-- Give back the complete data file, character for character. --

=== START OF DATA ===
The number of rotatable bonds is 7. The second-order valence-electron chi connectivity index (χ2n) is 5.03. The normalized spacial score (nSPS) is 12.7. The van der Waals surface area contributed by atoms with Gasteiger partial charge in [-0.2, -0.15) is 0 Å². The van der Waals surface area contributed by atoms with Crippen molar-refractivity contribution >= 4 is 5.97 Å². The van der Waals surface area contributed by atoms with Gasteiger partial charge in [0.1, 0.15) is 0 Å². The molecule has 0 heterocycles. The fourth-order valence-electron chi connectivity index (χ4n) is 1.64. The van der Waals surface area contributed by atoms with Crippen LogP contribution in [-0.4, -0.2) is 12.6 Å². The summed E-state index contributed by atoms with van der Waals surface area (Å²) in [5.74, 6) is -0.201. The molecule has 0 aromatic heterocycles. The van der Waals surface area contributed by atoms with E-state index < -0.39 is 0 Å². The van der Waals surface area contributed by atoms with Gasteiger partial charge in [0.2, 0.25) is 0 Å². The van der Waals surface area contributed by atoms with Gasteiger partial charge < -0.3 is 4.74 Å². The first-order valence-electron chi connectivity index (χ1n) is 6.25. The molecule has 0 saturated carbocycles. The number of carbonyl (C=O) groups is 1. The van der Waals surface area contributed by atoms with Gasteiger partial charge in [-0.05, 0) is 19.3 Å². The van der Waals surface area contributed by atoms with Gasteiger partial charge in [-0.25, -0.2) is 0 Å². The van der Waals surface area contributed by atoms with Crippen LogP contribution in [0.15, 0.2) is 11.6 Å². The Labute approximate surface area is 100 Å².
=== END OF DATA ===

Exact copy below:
The number of rotatable bonds is 7. The second-order valence-electron chi connectivity index (χ2n) is 5.03. The normalized spacial score (nSPS) is 12.7. The van der Waals surface area contributed by atoms with Gasteiger partial charge in [-0.2, -0.15) is 0 Å². The van der Waals surface area contributed by atoms with Crippen molar-refractivity contribution >= 4 is 5.97 Å². The van der Waals surface area contributed by atoms with Gasteiger partial charge in [0.1, 0.15) is 0 Å². The molecule has 0 heterocycles. The fourth-order valence-electron chi connectivity index (χ4n) is 1.64. The van der Waals surface area contributed by atoms with Crippen LogP contribution in [-0.4, -0.2) is 12.6 Å². The summed E-state index contributed by atoms with van der Waals surface area (Å²) in [5.74, 6) is -0.201. The molecule has 0 aromatic heterocycles. The van der Waals surface area contributed by atoms with E-state index < -0.39 is 0 Å². The van der Waals surface area contributed by atoms with Gasteiger partial charge in [0.2, 0.25) is 0 Å². The van der Waals surface area contributed by atoms with Gasteiger partial charge < -0.3 is 4.74 Å². The first-order valence-electron chi connectivity index (χ1n) is 6.25. The molecule has 0 saturated carbocycles. The number of carbonyl (C=O) groups is 1. The van der Waals surface area contributed by atoms with Gasteiger partial charge in [-0.05, 0) is 19.3 Å². The van der Waals surface area contributed by atoms with Gasteiger partial charge in [-0.25, -0.2) is 0 Å². The van der Waals surface area contributed by atoms with Crippen LogP contribution in [0.15, 0.2) is 11.6 Å². The Labute approximate surface area is 100 Å².